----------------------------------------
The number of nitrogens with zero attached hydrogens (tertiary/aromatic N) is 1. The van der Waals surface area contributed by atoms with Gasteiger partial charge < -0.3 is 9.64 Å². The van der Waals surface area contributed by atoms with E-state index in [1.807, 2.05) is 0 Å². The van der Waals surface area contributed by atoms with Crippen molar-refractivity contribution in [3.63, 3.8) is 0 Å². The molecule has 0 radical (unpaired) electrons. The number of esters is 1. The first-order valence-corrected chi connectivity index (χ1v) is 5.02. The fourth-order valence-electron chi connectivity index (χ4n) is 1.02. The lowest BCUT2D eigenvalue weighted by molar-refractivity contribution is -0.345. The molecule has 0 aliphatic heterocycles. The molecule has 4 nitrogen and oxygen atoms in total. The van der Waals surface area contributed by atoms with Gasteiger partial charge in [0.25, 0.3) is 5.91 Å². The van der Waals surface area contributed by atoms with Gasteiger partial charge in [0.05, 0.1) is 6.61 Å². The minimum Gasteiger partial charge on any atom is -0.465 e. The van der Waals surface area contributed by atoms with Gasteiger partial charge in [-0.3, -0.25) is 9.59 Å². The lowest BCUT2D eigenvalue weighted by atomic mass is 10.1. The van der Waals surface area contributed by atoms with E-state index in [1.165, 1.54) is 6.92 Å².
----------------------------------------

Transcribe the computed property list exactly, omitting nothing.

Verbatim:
The number of nitrogens with zero attached hydrogens (tertiary/aromatic N) is 1. The van der Waals surface area contributed by atoms with Gasteiger partial charge < -0.3 is 9.64 Å². The van der Waals surface area contributed by atoms with E-state index in [1.807, 2.05) is 0 Å². The van der Waals surface area contributed by atoms with Crippen molar-refractivity contribution in [3.63, 3.8) is 0 Å². The molecule has 0 radical (unpaired) electrons. The number of esters is 1. The first-order valence-corrected chi connectivity index (χ1v) is 5.02. The fourth-order valence-electron chi connectivity index (χ4n) is 1.02. The lowest BCUT2D eigenvalue weighted by molar-refractivity contribution is -0.345. The molecule has 0 aliphatic heterocycles. The molecule has 4 nitrogen and oxygen atoms in total. The van der Waals surface area contributed by atoms with Gasteiger partial charge in [0.25, 0.3) is 5.91 Å². The van der Waals surface area contributed by atoms with Gasteiger partial charge in [0.05, 0.1) is 6.61 Å². The minimum Gasteiger partial charge on any atom is -0.465 e. The van der Waals surface area contributed by atoms with Gasteiger partial charge in [-0.3, -0.25) is 9.59 Å². The lowest BCUT2D eigenvalue weighted by atomic mass is 10.1. The van der Waals surface area contributed by atoms with E-state index in [1.165, 1.54) is 6.92 Å².